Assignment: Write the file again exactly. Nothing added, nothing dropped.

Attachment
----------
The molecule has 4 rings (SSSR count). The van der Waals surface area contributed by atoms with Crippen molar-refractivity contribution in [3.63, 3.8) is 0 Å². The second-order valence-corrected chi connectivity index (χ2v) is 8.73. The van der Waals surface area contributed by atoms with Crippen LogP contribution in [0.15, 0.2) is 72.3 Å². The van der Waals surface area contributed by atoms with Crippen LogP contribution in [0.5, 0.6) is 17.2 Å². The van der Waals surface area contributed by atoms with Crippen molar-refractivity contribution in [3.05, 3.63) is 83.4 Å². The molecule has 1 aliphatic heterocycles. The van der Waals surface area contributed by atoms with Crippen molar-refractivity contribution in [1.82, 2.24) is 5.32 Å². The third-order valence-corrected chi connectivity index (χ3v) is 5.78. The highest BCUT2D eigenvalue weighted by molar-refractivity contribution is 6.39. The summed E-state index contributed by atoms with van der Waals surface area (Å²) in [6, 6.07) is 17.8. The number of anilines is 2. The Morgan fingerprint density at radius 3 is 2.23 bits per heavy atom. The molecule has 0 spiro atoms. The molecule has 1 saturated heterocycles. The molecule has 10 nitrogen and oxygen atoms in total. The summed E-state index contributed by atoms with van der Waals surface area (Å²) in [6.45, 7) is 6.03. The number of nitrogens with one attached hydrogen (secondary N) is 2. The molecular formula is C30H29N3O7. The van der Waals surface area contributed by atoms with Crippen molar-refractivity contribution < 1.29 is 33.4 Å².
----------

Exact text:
The molecule has 4 rings (SSSR count). The van der Waals surface area contributed by atoms with Crippen molar-refractivity contribution in [3.63, 3.8) is 0 Å². The second-order valence-corrected chi connectivity index (χ2v) is 8.73. The van der Waals surface area contributed by atoms with Crippen LogP contribution in [0.15, 0.2) is 72.3 Å². The van der Waals surface area contributed by atoms with Crippen LogP contribution in [0.5, 0.6) is 17.2 Å². The van der Waals surface area contributed by atoms with Crippen molar-refractivity contribution in [3.05, 3.63) is 83.4 Å². The molecule has 1 aliphatic heterocycles. The van der Waals surface area contributed by atoms with Crippen molar-refractivity contribution in [1.82, 2.24) is 5.32 Å². The third-order valence-corrected chi connectivity index (χ3v) is 5.78. The highest BCUT2D eigenvalue weighted by molar-refractivity contribution is 6.39. The summed E-state index contributed by atoms with van der Waals surface area (Å²) in [6, 6.07) is 17.8. The number of anilines is 2. The Morgan fingerprint density at radius 3 is 2.23 bits per heavy atom. The molecule has 0 spiro atoms. The molecule has 1 saturated heterocycles. The molecule has 10 nitrogen and oxygen atoms in total. The summed E-state index contributed by atoms with van der Waals surface area (Å²) in [6.45, 7) is 6.03. The number of nitrogens with one attached hydrogen (secondary N) is 2. The molecular formula is C30H29N3O7. The van der Waals surface area contributed by atoms with Crippen molar-refractivity contribution < 1.29 is 33.4 Å².